NVIDIA brings AI to autonomous machinery
At the 2017 GPU (graphics processing unit) Technology Conference, NVIDIA’s (NVDA) chief executive, Jensen Huang, talked about the future of AI (artificial intelligence) in autonomous intelligent machines—and the $400-billion opportunity that this could bring.
The company’s GPU technology is being adopted by drones for various applications. Gartner stated that the global civil drone market grew ~36% in 2016 and is expected to grow big over the next ten years, presenting a strong growth opportunity for NVIDIA.
In December 2017, NVIDIA announced its partnership with Japanese (EWJ) construction and mining equipment manufacturer Komatsu to make construction sites more safe and efficient.
The NVIDIA-Komatsu partnership in construction
Komatsu is extending its Smart Construction initiative, which it rolled out in more than 4,000 sites across Japan in 2015. NVIDIA will now help Komatsu in this initiative. Komatsu plans to create a 3D real-time visual of construction sites that shows a real-time interaction of people, machinery, and objects.
Komatsu plans to use SkyCatch’s drones to collect 3D images and OPTiM’s IoT (Internet of Things) management application to identify individuals and machinery from 3D images collected by the drones. The core of this smart construction would be NVDIA’s Jetson AI platform for edge computing. Below are a few details:
- Jetson GPUs will be installed inside heavy machinery on site to closely monitor these machines and improve safety and productivity.
- Jetson will be installed inside cameras mounted on construction equipment to provide a 360-degree view of the outside environment and prevent collisions and other accidents.
- Jetson will be installed in stereo cameras inside the cabs of construction machines to get a real-time view of the rapidly changing conditions and instruct the driver accordingly.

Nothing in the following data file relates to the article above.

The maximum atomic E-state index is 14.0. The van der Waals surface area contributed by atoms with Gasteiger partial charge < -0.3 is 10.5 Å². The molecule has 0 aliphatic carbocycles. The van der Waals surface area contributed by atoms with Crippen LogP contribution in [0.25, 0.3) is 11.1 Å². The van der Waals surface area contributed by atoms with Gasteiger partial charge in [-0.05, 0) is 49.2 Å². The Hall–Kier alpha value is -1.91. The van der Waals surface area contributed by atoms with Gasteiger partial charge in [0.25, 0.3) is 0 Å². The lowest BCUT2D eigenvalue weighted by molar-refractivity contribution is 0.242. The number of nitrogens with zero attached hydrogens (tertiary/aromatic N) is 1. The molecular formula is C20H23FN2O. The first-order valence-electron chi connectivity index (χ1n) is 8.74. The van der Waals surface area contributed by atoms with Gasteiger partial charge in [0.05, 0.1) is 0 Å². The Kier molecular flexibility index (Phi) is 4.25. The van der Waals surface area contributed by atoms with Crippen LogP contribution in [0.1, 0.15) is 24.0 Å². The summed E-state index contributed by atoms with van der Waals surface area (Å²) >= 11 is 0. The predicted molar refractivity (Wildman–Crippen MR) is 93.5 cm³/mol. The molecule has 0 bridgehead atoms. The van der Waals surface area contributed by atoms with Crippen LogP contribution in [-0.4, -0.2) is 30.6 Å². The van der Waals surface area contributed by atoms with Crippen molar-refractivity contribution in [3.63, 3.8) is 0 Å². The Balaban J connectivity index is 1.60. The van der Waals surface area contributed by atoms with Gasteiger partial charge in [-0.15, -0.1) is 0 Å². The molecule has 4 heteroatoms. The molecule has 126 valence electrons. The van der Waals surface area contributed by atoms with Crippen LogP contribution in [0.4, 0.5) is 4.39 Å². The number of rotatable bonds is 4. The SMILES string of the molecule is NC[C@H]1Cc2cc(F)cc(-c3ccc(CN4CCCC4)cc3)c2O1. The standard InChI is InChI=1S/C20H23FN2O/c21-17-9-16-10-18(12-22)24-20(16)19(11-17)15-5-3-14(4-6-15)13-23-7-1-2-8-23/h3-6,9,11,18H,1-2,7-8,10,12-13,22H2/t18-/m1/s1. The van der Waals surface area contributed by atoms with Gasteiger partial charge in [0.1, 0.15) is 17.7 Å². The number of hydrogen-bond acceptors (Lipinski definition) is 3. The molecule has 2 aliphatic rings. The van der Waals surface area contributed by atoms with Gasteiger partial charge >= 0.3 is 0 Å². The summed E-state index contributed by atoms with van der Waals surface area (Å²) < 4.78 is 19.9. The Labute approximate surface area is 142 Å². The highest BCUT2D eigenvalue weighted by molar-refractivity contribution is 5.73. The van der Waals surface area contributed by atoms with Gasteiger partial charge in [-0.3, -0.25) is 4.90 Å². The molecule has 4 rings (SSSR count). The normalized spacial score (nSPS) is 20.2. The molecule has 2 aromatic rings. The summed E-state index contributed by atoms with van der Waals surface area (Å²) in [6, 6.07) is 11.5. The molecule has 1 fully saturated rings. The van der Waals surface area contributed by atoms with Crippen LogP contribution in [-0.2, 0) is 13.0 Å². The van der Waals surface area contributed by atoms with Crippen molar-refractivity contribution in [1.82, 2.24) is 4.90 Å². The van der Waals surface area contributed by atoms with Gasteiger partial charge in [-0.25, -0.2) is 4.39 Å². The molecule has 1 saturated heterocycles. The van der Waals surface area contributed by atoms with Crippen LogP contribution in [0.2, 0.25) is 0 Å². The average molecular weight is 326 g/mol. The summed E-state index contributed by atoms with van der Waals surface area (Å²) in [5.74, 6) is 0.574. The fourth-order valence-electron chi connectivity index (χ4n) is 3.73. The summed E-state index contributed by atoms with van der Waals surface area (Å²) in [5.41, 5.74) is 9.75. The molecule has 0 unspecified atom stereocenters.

NVIDIA also plans to provide an AI platform that can communicate with all these cameras and drones to collect data and prepare a 3D visual of the construction site and analyze the happenings real-time. In the future, NVIDIA plans to extend this model to include a high-resolution rendering and virtual simulations of construction and mining sites where machines have automated control.
NVIDIA supports vehicle occupancy detection on highways
NVIDIA’s GPUs are powering Chinese e-commerce giant JD.com’s drone delivery initiative as well as General Electric’s (GE) Avitas Systems’ drone industrial inspections. In November 2017, NVIDIA participated in another GPU-powered drone application.
NVIDIA, IBM (IBM), the University of Toronto, and Canadian drone maker the Sky Guys are all working on an AI-enabled drone system to monitor highways for compliance with HOV-HOT (high-occupancy vehicle, high-occupancy toll lane regulations). This technology should help boost compliance levels and toll revenues while reducing the cost of law enforcement.
In the next and final part of this series, we’ll discuss NVIDIA’s use of AI applications in healthcare.